OH! Magazine - Australian Version June 2018 - Page 11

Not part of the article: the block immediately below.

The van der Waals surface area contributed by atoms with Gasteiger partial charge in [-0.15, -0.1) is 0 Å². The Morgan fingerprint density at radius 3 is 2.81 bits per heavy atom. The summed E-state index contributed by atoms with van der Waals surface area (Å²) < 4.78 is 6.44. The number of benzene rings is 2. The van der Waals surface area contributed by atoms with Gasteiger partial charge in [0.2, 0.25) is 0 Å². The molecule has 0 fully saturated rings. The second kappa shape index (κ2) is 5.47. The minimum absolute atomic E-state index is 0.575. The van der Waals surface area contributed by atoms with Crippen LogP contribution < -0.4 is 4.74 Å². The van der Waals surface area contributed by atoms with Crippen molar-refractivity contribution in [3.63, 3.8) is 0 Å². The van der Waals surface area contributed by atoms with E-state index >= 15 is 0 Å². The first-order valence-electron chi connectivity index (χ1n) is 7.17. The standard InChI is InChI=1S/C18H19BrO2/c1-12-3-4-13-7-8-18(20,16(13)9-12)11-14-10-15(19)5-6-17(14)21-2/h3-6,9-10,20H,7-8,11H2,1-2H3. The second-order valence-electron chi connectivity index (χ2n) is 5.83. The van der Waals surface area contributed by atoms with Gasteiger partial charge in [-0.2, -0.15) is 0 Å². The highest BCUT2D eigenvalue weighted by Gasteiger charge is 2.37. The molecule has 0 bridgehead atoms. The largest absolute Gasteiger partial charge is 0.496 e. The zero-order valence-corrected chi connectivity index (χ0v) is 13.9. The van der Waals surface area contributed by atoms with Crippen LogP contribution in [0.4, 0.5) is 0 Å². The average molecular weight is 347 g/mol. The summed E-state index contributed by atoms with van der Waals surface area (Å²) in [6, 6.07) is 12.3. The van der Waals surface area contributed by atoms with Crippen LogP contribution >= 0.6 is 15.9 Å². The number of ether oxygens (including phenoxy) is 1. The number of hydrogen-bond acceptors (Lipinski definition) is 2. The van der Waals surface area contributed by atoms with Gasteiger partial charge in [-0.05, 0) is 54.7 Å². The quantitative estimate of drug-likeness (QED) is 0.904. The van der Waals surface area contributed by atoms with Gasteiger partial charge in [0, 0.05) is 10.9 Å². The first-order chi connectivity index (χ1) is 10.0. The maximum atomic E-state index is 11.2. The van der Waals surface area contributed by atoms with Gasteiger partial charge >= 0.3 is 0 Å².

( NUTRITION ) WONDERFUL WINTER PRODUCE Nutritionist and celebrity chef Zoe Bingley-Pullin shares her tips for enjoying wonderful winter produce this season. inter offers us beautifully nourishing produce that not only tastes great but is good for your health too. Here’s what we’ll be enjoying this season, and what you should too! W Pears Pears are a great source of dietary fibre, which is beneficial for digestive health, appetite control and weight management. Pears are also a source of vitamin C, vitamin E, copper, potassium and Vitamin B2. Pan-fry or poach pears and serve with yoghurt for a quick winter breakfast or snack. Mandarins Mandarins are well known for their high flavonoid content. Flavonoids function as antioxidants in the body, and therefore offer an array of benefits of health including anti-ageing effects and reducing risk of chronic disease. In addition, mandarins are a good source of vitamin C, which also has antioxidant properties and can help support a healthy immune system during winter. Pineapple Pineapple may seem like a very summery fruit but in fact it’s very beneficial to enjoy during winter. This is due to the vitamin C content of pineapple, which helps support a healthy immune system in addition to the strong antioxidant properties of pineapple. Pineapple also contains bromelain, which is an enzyme that helps to digest proteins. It also has an anti-inflammatory effect in the body. Pineapple is delicious when lightly caramelised and served on top of a warm bowl of oats. Spinach Spinach has one of the highest iron contents of all leafy greens and is also a good source of folate. Folate is beneficial for the cardiovascular system, nervous system and to aid in energy production in the body. Spinach is also a source of lutein, a carotenoid that exerts anti- oxidant benefits in the body especially when it comes to eye health. Lutein is fat- soluble which means it is important to eat spinach alongside a source of fat. Fennel Fennel is well known for its aniseed flavour and is a good source of vitamin C, magnesium, iron, calcium and potassium. Fennel seeds also offer phytoestrogenic properties, which means they may help to modulate the levels of oestrogen in the body. Fennel is lovely roasted and served as a side or used in soups. Sweet potato Sweet potato offers a source of dietary fibre, vitamin C, vitamin B6, manganese and also beta-carotene. Manganese is a mineral, which plays a role in blood sugar regulation and assists wi th the break down of food into energy more efficiently. Sweet potato is a great carbohydrate choice for a sustained release of energy and makes a great addition to soups and stews. Leek Leek offers a source of prebiotics. If you aren’t familiar with the term ‘prebiotics’, they are carbohydrate-containing foods known to resist digestion in the small intestine and, therefore, reach the colon where they are fermented by gut flora. Prebiotics can, in fact, favourably alter the composition of gut bacteria. Leeks can be used to replace onions and shallots in cooking or roasted on their own. Kale Kale is a source of vitamin C, manganese, copper, iron, calcium and carotenoids lutein and zeaxanthin. Research has shown eating an array of leafy greens such as kale can help ward off cognitive decline and support brain health. Kale is a great addition to stir-fries, soups and stews. Broccoli Broccoli offers a source of vitamin C, vitamin E, folate, manganese and vitamin K. In addition, kale contains high amounts of glucosinolates, a naturally occurring compound linked to reduced risk of chronic disease. Broccoli is nice served lightly steamed with a drizzle of olive oil or made into a soup. Ginger Ginger is a great herb to include in your diet during winter because it is a very warming herb and is known to stimulate blood flow. Ginger also possesses natural antibacterial properties, another reason it may be beneficial during winter! A lovely way to use fresh ginger is by adding a thick slice to tea. Zoe Bingley-Pullin is a nutritionist, mother, chef and founder of Nutritional Edge, a nutritional consultancy company based in Sydney. To learn more about Zoe visit http://zoebingleypullin.com OH! MAGAZINE ( JUNE 2018 ) 11